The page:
Tuesday, 12 July 2016

Book Review - 'Tokyo Vice', by Jake Adelstein

Of all the ways that you could start what is, essentially, an autobiography, opening with the details of the time in which your life, and the lives of your young family, were threatened by a disturbingly polite yakuza thug would have to be up there among the most unexpected. There are, after all, any number of works of fiction that can't even manage to pull off such a genuinely dramatic opening.

Tokyo Vice is an autobiography, though - a true story, and a fascinating example of the 'True Crime' genre. It's author, Jake Adelstein, is also a man who actually has had his life threatened by the yakuza - on more than one occasion. In Tokyo Vice, he reveals how and why this came about.

At 19 years old, Jake Adelstein travelled to Japan with the vaguely defined intention of finding some form of enlightenment. Finding his way to a Buddhist monastery, he lived there for a couple of years before finally coming to accept that the lifestyle just wasn't for him. Instead of heading home, though, Adelstein enrolled to study at a Japanese university - and, eventually, found himself drawn toward a career in journalism. He was to earn himself a position at the Yomiuri Shimbun, considered to be one of the most prestigious newspapers in Japan, by performing well enough on an entrance exam to attract the paper's attention (which is, apparently, just how this sort of thing works, in Japan) - ultimately becoming the first Western journalist to do so.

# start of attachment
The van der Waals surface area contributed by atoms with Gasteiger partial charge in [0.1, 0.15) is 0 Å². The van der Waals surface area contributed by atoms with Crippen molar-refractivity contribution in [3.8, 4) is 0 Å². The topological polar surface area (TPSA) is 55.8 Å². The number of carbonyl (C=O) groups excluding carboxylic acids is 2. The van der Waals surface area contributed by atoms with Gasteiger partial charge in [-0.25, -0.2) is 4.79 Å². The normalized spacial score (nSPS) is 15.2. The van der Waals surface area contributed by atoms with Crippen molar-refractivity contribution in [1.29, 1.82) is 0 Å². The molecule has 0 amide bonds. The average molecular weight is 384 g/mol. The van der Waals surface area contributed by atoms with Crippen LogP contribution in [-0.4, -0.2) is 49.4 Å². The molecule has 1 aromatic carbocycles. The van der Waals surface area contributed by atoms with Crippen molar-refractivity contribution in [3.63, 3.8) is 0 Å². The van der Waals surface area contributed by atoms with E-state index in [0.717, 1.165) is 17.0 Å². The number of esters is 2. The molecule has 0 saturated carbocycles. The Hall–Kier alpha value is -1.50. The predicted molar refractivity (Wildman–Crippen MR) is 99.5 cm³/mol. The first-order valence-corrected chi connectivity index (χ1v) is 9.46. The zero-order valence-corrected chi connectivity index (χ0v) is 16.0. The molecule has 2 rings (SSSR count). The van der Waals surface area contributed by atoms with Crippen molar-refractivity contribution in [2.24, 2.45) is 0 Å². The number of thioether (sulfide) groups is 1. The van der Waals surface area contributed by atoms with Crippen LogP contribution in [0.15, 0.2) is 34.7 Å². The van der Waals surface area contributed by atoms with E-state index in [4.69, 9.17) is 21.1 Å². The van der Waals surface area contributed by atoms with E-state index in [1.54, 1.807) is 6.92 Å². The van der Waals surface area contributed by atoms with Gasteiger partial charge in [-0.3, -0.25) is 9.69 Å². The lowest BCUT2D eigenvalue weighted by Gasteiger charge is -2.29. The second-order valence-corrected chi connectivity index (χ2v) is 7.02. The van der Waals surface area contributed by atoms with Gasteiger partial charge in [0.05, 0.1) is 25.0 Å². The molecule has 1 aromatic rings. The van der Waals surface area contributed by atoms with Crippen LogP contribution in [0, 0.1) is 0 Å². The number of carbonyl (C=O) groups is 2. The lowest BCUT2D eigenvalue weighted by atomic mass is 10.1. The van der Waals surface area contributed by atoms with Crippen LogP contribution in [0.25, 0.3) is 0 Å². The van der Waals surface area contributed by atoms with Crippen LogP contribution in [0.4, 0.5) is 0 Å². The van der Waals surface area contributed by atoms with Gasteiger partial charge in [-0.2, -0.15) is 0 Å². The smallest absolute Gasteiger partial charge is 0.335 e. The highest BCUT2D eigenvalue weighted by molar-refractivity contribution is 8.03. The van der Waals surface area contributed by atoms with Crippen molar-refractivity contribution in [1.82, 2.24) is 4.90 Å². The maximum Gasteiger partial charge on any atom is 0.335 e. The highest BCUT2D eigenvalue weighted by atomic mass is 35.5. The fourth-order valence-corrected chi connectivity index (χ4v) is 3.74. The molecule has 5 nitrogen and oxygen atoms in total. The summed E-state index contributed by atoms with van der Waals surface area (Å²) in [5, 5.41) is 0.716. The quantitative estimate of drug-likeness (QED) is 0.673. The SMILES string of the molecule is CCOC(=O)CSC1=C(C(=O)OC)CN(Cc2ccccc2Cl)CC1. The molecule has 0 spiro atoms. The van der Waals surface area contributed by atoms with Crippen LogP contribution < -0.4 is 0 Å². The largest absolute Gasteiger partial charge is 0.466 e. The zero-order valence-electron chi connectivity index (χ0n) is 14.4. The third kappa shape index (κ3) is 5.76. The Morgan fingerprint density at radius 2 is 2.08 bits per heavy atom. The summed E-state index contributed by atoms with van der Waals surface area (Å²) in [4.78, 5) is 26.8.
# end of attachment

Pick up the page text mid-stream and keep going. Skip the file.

From there, Adelstein was almost immediately thrown into the deep end as a crime reporter - and, for much of his 12 years with the paper, he found himself covering everything from extortion and corruption, the activities of a serial killer, and human trafficking - finally leading to his biggest story (and, the one which led to the threats on his life) with the discovery that a high-ranking and well-known yakuza boss, Tadamasa Goto, had somehow managed to gain entry to America, in order to receive a liver transplant.

Overall, Tokyo Vice is a book that has a tendency to drift back and forth between being a first-person autobiographical narrative, and a more pure work of non-fiction on the criminal underworld of Japan. When necessary, Adelstein will break way from the story being told in order to elaborate on particular details, or to provide some much needed background information. It's a transition that occurs quite often throughout Tokyo Vice - with even the tone and style of the writing seeming to change as Adelstein slips from one role to the other. Fortunately, though, both the story that he wished to tell and the information that he wished to share make for equally fascinating subject matter. Sure, the more expositional sections of the book may come across as somewhat dry, when compared to the easy flow that Adelstein is able to maintain throughout the narrative sections, but the importance that these section hold in understanding the book, as a whole, should still be clear.